Today was a shopping day.  I left Canada with a small list of things that I needed to purchase in India.  The logistics of that I couldn’t have imagined.  I realized quickly that back in Canada I really took for granted how easily it is to get around.


I slept in today, I accepted the fact that I am on vacation and I can get up any time I want.  Every day I am awakened with car horns and women yelling at children and a dozen other noises that I am not even remotely used too.  I got up shortly after 10:30 am and took my 30 second shower.  At home, I would enjoy it for at least 5 minutes, it’s the way I prepare for my day.  To say water is scarce in India again is an understatement.  I also have decided to shower with my flip-flops on. As soon as the water begins to pour over my head I’m reaching for the shampoo and soap, almost instantaneously.  Quickly I rinse and make sure all the soap is washed off and turn the water off.  I wrap a towel around me and walk to the bedroom to dry off.  When I’m dressed, I walk to the kitchen and see that my morning coffee is made and I enjoy the Indian version of caffeine.  I laze around the rest of the morning and after lunch, a homemade meal called Paneer with rice and bread, Hema and I decide to go shopping.  I have been travelling by car most of my visit but in Jaipur I experienced travelling by Auto for the first time.  What is an Auto you ask?


Take a 3-wheel vehicle, remove the doors and put a bench behind the driver.  The steering wheel is like a bicycle.  It has one pedal for the brake, release your foot from the pedal and the vehicle begins to brake. Let’s not forget the button for a horn.  The front windshield is curved and has a very small wiper. Under the driver’s seat is the motor.  All you car lovers would laugh when you look at the mechanics of this thing.  Lawnmowers in Canada are more powerful than the engine in an Auto.  The Driver has to pull a string to start it.  When the Auto is idle, it rattles as if it is on its last drop of fuel.  The bench behind the driver has 4 to 6 inches of clearance for your legs.  If you are 6 feet or taller, this will be the most torturous ride of your life, your chin will rest comfortably on your knees.  The padding on the bench is ¼ inch thick and the bench is a perfect 90 degrees.  It can only seat 2 people in the back comfortably, I do use that word loosely, but you will find most of the Auto’s on the road have at least 5 people in them not including the driver.  Behind the bench, you will sometimes have space to put 2 small bags but here in India it will fit 2 full-grown adults.  The way the Auto moves is with one single pedal, push down on it with your foot and it moves forward, release the pedal and it can also brake.  This is very important.  Things can change very quickly when you are travelling at 10 km/hr.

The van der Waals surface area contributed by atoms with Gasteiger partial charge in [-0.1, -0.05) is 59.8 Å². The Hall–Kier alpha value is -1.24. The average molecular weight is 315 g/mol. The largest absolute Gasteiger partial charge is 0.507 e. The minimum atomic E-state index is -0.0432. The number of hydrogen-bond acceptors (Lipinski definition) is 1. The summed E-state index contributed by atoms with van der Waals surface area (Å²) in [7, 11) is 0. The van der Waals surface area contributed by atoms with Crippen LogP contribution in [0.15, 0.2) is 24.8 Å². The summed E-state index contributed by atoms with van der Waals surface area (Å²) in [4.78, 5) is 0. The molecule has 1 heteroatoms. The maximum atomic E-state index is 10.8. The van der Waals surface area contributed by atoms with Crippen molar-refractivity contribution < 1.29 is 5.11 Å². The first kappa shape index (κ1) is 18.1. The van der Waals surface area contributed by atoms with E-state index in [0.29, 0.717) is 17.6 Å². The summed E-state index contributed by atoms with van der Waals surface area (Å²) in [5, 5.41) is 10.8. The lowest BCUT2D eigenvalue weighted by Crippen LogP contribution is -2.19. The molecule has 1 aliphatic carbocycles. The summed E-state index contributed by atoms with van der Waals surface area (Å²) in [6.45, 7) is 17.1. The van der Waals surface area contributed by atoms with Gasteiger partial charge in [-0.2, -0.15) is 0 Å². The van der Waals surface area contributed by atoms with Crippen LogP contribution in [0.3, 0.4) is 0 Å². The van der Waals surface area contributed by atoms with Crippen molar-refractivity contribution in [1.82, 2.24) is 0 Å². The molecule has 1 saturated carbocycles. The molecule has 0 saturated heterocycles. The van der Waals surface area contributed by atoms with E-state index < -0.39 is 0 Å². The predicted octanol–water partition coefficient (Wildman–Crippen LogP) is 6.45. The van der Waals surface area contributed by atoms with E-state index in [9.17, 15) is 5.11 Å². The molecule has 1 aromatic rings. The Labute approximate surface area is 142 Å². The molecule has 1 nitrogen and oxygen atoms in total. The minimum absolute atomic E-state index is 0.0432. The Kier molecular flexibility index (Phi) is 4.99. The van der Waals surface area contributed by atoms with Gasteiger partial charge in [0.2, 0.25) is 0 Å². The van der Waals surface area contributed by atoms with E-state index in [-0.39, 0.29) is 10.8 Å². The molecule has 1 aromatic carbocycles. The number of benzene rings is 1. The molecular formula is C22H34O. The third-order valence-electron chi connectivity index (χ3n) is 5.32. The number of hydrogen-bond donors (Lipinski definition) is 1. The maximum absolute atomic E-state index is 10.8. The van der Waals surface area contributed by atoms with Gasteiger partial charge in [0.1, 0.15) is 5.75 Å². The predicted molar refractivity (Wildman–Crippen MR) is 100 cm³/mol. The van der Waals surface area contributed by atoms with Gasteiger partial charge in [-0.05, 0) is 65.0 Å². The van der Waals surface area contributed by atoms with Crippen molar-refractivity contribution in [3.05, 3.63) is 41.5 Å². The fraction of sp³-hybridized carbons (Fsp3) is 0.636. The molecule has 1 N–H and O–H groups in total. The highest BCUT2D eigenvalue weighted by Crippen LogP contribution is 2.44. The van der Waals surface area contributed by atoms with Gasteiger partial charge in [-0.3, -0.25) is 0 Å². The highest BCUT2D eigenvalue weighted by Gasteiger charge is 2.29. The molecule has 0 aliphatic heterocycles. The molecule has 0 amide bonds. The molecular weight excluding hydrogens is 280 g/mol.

Hema and I walk to the main road and within seconds an Auto driver pulls over and asks where we are going. Hema explains we want to go to the commercial area in Hyderabad and the driver declines to take us.  Another driver has been observing us and motions to Hema that he will take us.  It’s that easy.  We jump in to the Auto and we are off.  When I was younger I thought about getting a convertible.  Now that I have been on Indian roads, not so much.  I will gladly have 2 or 4 doors, with a proper enclosure.  Being in a car you also get to enjoy the air filter which blocks all and any foreign air particles that can invade your lungs.  I learned today that an enclosed car is just not to keep you warm or cool, it’s to help you breathe.


We were in the Auto for less than 2 minutes and our lungs were invaded with every possible pollution that there is to mankind.  It wouldn’t be so bad if we had kept moving.

Yup you guessed it.

There’s traffic in India.  The great thing about Auto’s is that they can weave in and out of traffic almost seamlessly.  You feel like you’re in a sadistic version of Frogger.  You remember that game, right?  It’s the one where you are the frog and you have to get past the traffic and then jump on logs to get to the other side.  Now imagine the frog gets a ride in an Auto.  You almost forget that less than 2 inches away, you have car and motorcycle tires just speeding past your feet.